With the University of Cape Town, researchers then carried out a second study focused on a major risk for poor health - adolescent non-adherence to lifesaving antiretroviral medication, which increases mortality, morbidity, viral resistance and onwards HIV-transmission.
Researchers interviewed over 1,000 adolescents living with HIV, and 500 of their peers, to prevent stigma. They found that non-adherence – assumed by many to be due to adolescent misbehaviour – was actually strongly associated with social factors, such as violence and victimisation in the home, clinic and school.
For adolescents living with HIV, clinical factors were an important addition to social protection provisions, so researchers adapted their work and created a ‘Cash + Clinic + Care’ model. They found that young people who could access support groups, secure food supplies, and good parental supervision were likely to have improved adherence to antiretroviral medication requirements. In addition, access to free schooling, adolescent-sensitive clinic care, and good parental supervision were associated with safe sexual practices.
For example, it was the combination of food provision, HIV support group access and good parenting that reduced past-week antiretroviral non-adherence from 54% to 18%. Access to free schooling, non-shouting clinical staff and good parenting reduced unprotected sex from 49% to 8%.
Access to clinics with sufficient medications, combined with cash for transport to clinic and care aspects – such as being accompanied to clinic by a family member increased retention in HIV care from 3% to 70%.
Research showed that combining interventions had considerable additive effects, especially in reducing sexual risk-taking among adolescent girls living with HIV. It comes at a time when around 2.1 million adolescents live with HIV - 1.4 million of whom are in Eastern and Southern Africa. The findings regarding Cash+Care led to significant political and social engagement across the world.
Impact by Numbers
- Lead researcher Lucie Cluver was invited in 2014 to the Advisory Board of the US government’s USD1,000,000,000 flagship HIV-prevention programme ‘DREAMS’ (Determined, Resilient, Empowered, AIDS-free, Mentored and Safe). Cash+Care was identified as one of the required set of services for adolescents in the DREAMS guidance. Recent modelling showed significant declines in new HIV diagnoses of 25-40% amongst adolescent girls in the districts implementing DREAMS – including Cash + Care programmes - within ten African countries [E8b, E9 & E10].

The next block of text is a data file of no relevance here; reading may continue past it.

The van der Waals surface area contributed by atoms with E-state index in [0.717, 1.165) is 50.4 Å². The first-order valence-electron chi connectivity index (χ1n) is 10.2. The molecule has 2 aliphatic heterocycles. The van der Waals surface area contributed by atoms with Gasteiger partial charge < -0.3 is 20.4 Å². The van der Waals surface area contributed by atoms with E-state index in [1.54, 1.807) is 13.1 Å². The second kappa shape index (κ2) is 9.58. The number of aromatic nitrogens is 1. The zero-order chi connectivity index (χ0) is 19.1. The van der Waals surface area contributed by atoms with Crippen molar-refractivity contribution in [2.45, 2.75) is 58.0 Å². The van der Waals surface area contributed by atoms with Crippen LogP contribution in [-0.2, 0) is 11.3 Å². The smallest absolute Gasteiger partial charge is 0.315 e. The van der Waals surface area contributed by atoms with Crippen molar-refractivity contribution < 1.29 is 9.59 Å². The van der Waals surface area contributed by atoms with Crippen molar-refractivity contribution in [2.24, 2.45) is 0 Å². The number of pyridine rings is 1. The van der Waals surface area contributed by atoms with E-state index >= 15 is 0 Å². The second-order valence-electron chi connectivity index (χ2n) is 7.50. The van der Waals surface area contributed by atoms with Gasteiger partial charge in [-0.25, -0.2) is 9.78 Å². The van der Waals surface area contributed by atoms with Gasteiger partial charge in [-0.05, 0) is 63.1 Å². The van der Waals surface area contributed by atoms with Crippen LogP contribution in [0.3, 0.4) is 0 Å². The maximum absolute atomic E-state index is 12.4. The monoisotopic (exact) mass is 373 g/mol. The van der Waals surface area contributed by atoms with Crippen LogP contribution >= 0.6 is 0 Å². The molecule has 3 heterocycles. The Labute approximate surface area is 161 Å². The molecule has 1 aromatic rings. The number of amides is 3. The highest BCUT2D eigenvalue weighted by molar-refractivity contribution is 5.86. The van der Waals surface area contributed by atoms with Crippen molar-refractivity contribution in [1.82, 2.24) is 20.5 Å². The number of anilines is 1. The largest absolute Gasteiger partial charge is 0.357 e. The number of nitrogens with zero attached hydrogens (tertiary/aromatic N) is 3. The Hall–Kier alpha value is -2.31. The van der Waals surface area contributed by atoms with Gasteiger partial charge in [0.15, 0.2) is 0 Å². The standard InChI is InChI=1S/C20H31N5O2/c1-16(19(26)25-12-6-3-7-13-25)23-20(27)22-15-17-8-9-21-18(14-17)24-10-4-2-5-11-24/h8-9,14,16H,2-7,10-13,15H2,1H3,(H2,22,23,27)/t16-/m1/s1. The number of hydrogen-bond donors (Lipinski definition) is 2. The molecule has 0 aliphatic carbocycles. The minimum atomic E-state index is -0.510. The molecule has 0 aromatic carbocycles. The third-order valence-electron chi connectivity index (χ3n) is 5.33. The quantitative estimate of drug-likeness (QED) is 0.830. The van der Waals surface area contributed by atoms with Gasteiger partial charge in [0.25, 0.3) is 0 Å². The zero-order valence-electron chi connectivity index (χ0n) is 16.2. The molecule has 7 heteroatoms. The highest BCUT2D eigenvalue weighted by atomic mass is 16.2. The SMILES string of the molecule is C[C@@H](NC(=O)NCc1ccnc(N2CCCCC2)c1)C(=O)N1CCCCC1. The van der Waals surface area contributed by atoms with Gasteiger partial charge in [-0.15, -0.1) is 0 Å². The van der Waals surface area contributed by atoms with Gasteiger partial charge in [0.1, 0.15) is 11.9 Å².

- In total, 1.8 million adolescent girls living in 10 African countries (Eswatini, Kenya, Lesotho, Malawi, Mozambique, South Africa, Tanzania, Uganda, Zambia, and Zimbabwe) have accessed Cash+Care programmes – delivered by a range of NGOs including Catholic Relief Services, Pact, Save the Children and World Education-Bantwana. This work has been cited in four reports to the U.S. Congress (2017, 2018, 2019, 2020).
- A further 200,000 children and adolescents accessed Cash+Care services through UNICEF Eastern and Southern Africa Office, and partners in four countries.
- Aidspan, the independent observer of the Global Fund, reported that from 2016 to 2018, the South African government with support from the Global Fund to end HIV/AIDS, TB and Malaria, delivered Cash+Care services to 30,000 young women.
- The research has won four prizes for impact, including the 2017 ESRC Outstanding International Impact Prize, the Philip Leverhulme Prize 2015, the 2018 UNICEF Women Leaders in the HIV response for Children recognition and the 2019 European Union Council Conference Social Sciences and Humanities Impact Award. Professor Cluver was included in UKRI’s 2019 ‘15 Women in Research and Innovation’.
- The research team worked with PEPFAR-USAID to develop HIV-enhanced and sexual violence-enhanced versions of a Cash+Care programme that increased caregiver support to adolescents and reduced household hunger. This is currently being rolled out in Ethiopia, Botswana and South Sudan.